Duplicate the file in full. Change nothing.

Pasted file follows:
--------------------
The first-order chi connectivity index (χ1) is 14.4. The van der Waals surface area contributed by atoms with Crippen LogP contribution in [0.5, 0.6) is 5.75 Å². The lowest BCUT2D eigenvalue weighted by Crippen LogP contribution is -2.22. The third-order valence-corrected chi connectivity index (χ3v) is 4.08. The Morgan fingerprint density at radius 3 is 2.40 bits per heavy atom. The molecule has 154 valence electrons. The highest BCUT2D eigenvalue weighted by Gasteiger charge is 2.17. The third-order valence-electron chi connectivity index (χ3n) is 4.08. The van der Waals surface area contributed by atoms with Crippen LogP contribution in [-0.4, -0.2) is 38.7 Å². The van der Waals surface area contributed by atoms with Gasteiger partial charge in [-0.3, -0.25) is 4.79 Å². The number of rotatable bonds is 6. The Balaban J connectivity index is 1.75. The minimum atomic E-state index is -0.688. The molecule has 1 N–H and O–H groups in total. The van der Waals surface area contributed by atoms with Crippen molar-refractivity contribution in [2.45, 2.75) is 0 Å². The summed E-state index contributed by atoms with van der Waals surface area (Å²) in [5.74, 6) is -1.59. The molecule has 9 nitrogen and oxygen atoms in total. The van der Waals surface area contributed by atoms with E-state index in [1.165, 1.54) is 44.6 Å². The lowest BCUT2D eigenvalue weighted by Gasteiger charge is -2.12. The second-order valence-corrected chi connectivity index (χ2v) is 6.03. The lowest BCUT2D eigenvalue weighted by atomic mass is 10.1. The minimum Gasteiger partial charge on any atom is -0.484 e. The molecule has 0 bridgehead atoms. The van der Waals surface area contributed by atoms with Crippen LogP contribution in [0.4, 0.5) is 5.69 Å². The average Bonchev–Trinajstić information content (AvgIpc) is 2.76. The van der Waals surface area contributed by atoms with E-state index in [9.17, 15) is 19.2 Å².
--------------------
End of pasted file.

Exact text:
The first-order chi connectivity index (χ1) is 14.4. The van der Waals surface area contributed by atoms with Crippen LogP contribution in [0.5, 0.6) is 5.75 Å². The lowest BCUT2D eigenvalue weighted by Crippen LogP contribution is -2.22. The third-order valence-corrected chi connectivity index (χ3v) is 4.08. The Morgan fingerprint density at radius 3 is 2.40 bits per heavy atom. The molecule has 154 valence electrons. The highest BCUT2D eigenvalue weighted by Gasteiger charge is 2.17. The third-order valence-electron chi connectivity index (χ3n) is 4.08. The van der Waals surface area contributed by atoms with Crippen LogP contribution in [-0.4, -0.2) is 38.7 Å². The van der Waals surface area contributed by atoms with Gasteiger partial charge in [-0.3, -0.25) is 4.79 Å². The number of rotatable bonds is 6. The Balaban J connectivity index is 1.75. The minimum atomic E-state index is -0.688. The molecule has 1 N–H and O–H groups in total. The van der Waals surface area contributed by atoms with Crippen molar-refractivity contribution in [2.45, 2.75) is 0 Å². The summed E-state index contributed by atoms with van der Waals surface area (Å²) in [5.74, 6) is -1.59. The molecule has 9 nitrogen and oxygen atoms in total. The van der Waals surface area contributed by atoms with E-state index in [1.165, 1.54) is 44.6 Å². The lowest BCUT2D eigenvalue weighted by Gasteiger charge is -2.12. The second-order valence-corrected chi connectivity index (χ2v) is 6.03. The lowest BCUT2D eigenvalue weighted by atomic mass is 10.1. The minimum Gasteiger partial charge on any atom is -0.484 e. The molecule has 0 bridgehead atoms. The van der Waals surface area contributed by atoms with Crippen LogP contribution in [0.4, 0.5) is 5.69 Å². The average Bonchev–Trinajstić information content (AvgIpc) is 2.76. The van der Waals surface area contributed by atoms with E-state index in [9.17, 15) is 19.2 Å².